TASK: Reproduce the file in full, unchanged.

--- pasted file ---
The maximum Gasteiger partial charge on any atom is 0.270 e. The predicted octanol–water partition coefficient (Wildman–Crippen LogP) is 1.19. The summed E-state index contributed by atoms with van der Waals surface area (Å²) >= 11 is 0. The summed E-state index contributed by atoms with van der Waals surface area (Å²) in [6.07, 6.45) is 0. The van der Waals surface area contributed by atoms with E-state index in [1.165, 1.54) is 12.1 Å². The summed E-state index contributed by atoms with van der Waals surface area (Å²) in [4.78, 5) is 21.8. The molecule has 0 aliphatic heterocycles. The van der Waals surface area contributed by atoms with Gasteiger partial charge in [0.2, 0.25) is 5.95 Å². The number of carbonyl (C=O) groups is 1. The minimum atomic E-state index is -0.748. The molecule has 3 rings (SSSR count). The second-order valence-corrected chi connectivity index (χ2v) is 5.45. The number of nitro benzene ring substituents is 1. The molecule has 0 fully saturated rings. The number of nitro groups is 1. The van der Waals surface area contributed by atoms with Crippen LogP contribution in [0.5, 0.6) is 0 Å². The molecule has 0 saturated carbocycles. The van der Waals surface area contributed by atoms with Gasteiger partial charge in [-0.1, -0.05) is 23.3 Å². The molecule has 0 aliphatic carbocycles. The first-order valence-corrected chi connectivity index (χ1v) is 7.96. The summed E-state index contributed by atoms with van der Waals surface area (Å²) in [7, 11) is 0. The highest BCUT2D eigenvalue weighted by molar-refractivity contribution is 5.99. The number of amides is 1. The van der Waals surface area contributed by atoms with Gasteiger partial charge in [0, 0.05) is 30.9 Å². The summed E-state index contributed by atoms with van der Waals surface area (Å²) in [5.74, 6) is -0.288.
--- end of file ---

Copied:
The maximum Gasteiger partial charge on any atom is 0.270 e. The predicted octanol–water partition coefficient (Wildman–Crippen LogP) is 1.19. The summed E-state index contributed by atoms with van der Waals surface area (Å²) >= 11 is 0. The summed E-state index contributed by atoms with van der Waals surface area (Å²) in [6.07, 6.45) is 0. The van der Waals surface area contributed by atoms with E-state index in [1.165, 1.54) is 12.1 Å². The summed E-state index contributed by atoms with van der Waals surface area (Å²) in [4.78, 5) is 21.8. The molecule has 0 aliphatic heterocycles. The van der Waals surface area contributed by atoms with Gasteiger partial charge in [0.2, 0.25) is 5.95 Å². The number of carbonyl (C=O) groups is 1. The minimum atomic E-state index is -0.748. The molecule has 3 rings (SSSR count). The second-order valence-corrected chi connectivity index (χ2v) is 5.45. The number of nitro benzene ring substituents is 1. The molecule has 0 fully saturated rings. The number of nitro groups is 1. The van der Waals surface area contributed by atoms with Crippen LogP contribution in [0.5, 0.6) is 0 Å². The molecule has 0 saturated carbocycles. The van der Waals surface area contributed by atoms with Gasteiger partial charge in [-0.1, -0.05) is 23.3 Å². The molecule has 0 aliphatic carbocycles. The first-order valence-corrected chi connectivity index (χ1v) is 7.96. The summed E-state index contributed by atoms with van der Waals surface area (Å²) in [7, 11) is 0. The highest BCUT2D eigenvalue weighted by molar-refractivity contribution is 5.99. The number of amides is 1. The van der Waals surface area contributed by atoms with Gasteiger partial charge in [0, 0.05) is 30.9 Å². The summed E-state index contributed by atoms with van der Waals surface area (Å²) in [5.74, 6) is -0.288.